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I like your thinking!

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Some of the items that enter The Repair Shop haven't just been handed down through generations.

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They've been lovingly crafted by a family member.

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Jonathan Dukes has a handmade heirloom for the attention

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of silversmith and metals expert Brenton.

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-Hello there.

-Hello.

-I'm Brenton.

-I'm Jonathan.

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Nice to meet you. What have you brought me?

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I've brought you some tongs from a set of fire irons that were made by

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my great-grandfather in his foundry in the Black Country.

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-Wow.

-Yes.

-These are fabulous.

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But unfortunately, the hinge has come apart.

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And are these all the parts?

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-These are all the parts of the tongs.

-Because it's brass,

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-it's quite soft and it will wear out in time, unfortunately.

-Yes, and that's what's happened.

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I'm sure when these were made, they weren't expecting them to last that

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-long, so they've done really, really well.

-Yes.

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And the fact that you've still got this is brilliant.

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These fire tongs mean a lot to me, because they were made by my

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great-grandfather but our family's manufacturing history goes back

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to at least 1829.

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It would be nice to have them in their proper state.

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Outside in the metal workshop, Brenton sets about his task.

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So what I've got to do with these is replace the thread

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in here.

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Brenton's got a stash of threaded brass rods in his toolkit, so he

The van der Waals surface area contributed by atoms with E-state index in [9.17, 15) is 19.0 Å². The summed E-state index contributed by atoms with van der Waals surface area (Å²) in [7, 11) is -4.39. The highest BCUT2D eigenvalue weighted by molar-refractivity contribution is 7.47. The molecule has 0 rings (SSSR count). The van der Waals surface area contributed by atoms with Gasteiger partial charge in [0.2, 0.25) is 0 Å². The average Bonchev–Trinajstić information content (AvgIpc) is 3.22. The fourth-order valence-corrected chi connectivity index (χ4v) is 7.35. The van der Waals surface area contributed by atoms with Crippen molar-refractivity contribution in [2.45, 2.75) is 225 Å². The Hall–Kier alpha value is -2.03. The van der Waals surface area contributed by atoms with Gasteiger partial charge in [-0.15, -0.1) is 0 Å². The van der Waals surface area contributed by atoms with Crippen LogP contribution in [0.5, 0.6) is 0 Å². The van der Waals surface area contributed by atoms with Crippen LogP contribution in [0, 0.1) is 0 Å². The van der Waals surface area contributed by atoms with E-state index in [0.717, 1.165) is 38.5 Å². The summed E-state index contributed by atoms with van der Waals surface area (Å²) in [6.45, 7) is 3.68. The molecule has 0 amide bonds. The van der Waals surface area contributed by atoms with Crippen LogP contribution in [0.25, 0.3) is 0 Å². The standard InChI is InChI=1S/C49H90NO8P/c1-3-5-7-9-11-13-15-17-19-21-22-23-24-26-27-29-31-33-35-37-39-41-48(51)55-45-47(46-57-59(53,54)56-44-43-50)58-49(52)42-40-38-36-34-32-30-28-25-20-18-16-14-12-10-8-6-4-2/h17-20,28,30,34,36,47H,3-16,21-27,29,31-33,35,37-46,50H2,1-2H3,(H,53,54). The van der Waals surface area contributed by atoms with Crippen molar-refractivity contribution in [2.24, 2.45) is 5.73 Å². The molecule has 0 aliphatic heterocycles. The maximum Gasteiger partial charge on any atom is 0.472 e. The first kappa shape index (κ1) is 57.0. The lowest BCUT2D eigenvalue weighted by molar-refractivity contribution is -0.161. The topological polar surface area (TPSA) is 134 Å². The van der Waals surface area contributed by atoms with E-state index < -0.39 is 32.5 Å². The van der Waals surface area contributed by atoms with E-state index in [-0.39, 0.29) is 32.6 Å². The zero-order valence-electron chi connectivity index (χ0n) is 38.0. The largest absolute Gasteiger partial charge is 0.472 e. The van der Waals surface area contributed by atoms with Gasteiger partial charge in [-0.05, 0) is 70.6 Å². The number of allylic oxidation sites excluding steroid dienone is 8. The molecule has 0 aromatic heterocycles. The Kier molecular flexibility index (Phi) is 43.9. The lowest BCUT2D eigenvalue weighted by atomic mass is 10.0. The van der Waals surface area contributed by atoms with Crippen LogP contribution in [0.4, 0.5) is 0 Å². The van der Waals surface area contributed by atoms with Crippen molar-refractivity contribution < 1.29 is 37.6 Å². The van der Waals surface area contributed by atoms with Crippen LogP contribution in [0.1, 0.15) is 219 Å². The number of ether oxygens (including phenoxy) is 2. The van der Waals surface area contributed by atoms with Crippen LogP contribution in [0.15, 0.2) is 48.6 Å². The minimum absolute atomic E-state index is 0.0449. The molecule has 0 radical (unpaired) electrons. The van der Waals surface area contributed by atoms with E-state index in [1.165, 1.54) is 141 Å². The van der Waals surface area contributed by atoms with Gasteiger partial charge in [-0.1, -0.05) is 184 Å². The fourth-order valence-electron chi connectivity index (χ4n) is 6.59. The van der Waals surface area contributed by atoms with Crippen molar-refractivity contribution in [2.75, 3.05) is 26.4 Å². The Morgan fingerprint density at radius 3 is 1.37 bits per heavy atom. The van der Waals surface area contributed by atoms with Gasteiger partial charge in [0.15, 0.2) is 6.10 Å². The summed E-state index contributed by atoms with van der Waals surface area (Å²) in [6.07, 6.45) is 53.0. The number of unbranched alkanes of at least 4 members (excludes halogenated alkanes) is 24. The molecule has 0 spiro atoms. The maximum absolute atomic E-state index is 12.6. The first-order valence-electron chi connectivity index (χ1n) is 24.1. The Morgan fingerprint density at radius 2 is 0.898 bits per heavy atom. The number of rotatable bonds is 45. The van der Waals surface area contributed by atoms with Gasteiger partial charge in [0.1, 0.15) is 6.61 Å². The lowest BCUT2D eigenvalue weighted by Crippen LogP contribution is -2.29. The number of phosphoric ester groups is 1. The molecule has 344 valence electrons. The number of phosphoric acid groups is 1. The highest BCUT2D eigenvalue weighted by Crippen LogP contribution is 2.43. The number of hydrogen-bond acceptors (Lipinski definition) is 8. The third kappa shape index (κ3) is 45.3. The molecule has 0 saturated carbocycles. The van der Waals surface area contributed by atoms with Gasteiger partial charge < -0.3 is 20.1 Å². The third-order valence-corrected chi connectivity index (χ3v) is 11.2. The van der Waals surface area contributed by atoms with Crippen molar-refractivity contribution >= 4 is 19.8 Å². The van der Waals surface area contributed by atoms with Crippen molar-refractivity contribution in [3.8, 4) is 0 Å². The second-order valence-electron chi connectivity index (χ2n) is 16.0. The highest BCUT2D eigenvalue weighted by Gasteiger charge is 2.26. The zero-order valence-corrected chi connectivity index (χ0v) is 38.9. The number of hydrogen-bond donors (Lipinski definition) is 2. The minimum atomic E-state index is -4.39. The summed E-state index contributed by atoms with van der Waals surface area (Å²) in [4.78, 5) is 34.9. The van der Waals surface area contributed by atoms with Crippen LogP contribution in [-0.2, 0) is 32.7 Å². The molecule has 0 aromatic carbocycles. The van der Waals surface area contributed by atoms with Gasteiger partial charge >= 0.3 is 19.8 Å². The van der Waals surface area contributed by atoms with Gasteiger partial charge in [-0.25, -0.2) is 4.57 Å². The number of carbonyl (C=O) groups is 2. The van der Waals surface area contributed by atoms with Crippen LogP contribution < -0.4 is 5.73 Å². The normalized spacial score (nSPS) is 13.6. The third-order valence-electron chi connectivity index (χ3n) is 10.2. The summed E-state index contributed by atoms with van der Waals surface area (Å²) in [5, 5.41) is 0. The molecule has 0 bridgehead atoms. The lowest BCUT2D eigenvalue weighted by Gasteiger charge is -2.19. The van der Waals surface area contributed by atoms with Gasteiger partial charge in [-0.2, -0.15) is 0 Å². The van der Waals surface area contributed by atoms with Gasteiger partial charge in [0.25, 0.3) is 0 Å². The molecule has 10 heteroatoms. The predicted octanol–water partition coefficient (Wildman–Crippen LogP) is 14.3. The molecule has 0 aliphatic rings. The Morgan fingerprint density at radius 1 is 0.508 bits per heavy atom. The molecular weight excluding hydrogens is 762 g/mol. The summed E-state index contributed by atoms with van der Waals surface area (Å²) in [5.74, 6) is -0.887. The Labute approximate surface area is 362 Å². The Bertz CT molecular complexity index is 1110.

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tries them for size.

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That's going to be too small. I've got a bigger bit here.

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That should do it. No, that's too small as well.

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So these two bits I've got are no use.

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So I'm going to need to get some brass from somewhere.

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First port of call is clock maker Steve with his collection

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of odds, ends and offcuts.

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Steve, you know the fire tongs that I'm repairing?

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-Yes.

-I've brought some brass from my tool box but they're too small.

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Have you got any bigger diameter brass?

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Do you want a thread?

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-I can make the thread.

-You don't want a big thread?

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Have you got a big thread?

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-Actually, no, I haven't.

-All right, I'll make my own, then!

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Here we go.

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How big?

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That might be the piece.

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That might be the piece.

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Failing that, THAT might be the piece.

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That IS the piece, I can turn it down from that!

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THEY LAUGH

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If I could borrow those two.

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-Yeah, of course you can.

-And I'll probably have about an inch of one of them.

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-That would be brilliant, thank you very much.

-Okey doke.

-Thanks, Steve.

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Steve Kember is rescuing a music box that miraculously survived

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a World War II bomb during the Blitz.

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Having never actually restored a music box that's been bombed before,

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I'm quite happy with that.

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Meanwhile, Jay assigns the task of repairing the music box case